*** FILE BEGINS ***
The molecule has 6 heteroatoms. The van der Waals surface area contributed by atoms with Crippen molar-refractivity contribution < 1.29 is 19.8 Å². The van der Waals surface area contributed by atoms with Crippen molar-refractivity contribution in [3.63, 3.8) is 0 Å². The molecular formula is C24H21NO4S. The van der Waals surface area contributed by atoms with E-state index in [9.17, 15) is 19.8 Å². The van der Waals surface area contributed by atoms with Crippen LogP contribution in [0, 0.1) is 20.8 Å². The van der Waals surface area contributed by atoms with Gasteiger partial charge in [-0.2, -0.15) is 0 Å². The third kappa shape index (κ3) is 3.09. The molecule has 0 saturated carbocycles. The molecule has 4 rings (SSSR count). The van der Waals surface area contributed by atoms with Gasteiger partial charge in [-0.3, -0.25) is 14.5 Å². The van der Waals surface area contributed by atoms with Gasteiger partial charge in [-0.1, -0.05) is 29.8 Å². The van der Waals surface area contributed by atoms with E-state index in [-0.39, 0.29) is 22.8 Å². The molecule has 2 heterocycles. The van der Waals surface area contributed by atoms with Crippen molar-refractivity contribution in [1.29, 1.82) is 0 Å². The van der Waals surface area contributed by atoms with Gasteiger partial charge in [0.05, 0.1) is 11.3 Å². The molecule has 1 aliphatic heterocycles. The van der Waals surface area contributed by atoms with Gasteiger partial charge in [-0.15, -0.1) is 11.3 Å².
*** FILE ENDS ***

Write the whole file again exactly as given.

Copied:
The molecule has 6 heteroatoms. The van der Waals surface area contributed by atoms with Crippen molar-refractivity contribution < 1.29 is 19.8 Å². The van der Waals surface area contributed by atoms with Crippen molar-refractivity contribution in [3.63, 3.8) is 0 Å². The molecular formula is C24H21NO4S. The van der Waals surface area contributed by atoms with E-state index in [9.17, 15) is 19.8 Å². The van der Waals surface area contributed by atoms with Crippen LogP contribution in [0, 0.1) is 20.8 Å². The van der Waals surface area contributed by atoms with Gasteiger partial charge in [-0.2, -0.15) is 0 Å². The third kappa shape index (κ3) is 3.09. The molecule has 0 saturated carbocycles. The molecule has 4 rings (SSSR count). The van der Waals surface area contributed by atoms with Gasteiger partial charge in [-0.3, -0.25) is 14.5 Å². The van der Waals surface area contributed by atoms with Gasteiger partial charge in [-0.1, -0.05) is 29.8 Å². The van der Waals surface area contributed by atoms with E-state index in [-0.39, 0.29) is 22.8 Å². The molecule has 2 heterocycles. The van der Waals surface area contributed by atoms with Crippen molar-refractivity contribution in [1.29, 1.82) is 0 Å². The van der Waals surface area contributed by atoms with Gasteiger partial charge in [0.05, 0.1) is 11.3 Å². The molecule has 1 aliphatic heterocycles. The van der Waals surface area contributed by atoms with Gasteiger partial charge in [-0.15, -0.1) is 11.3 Å².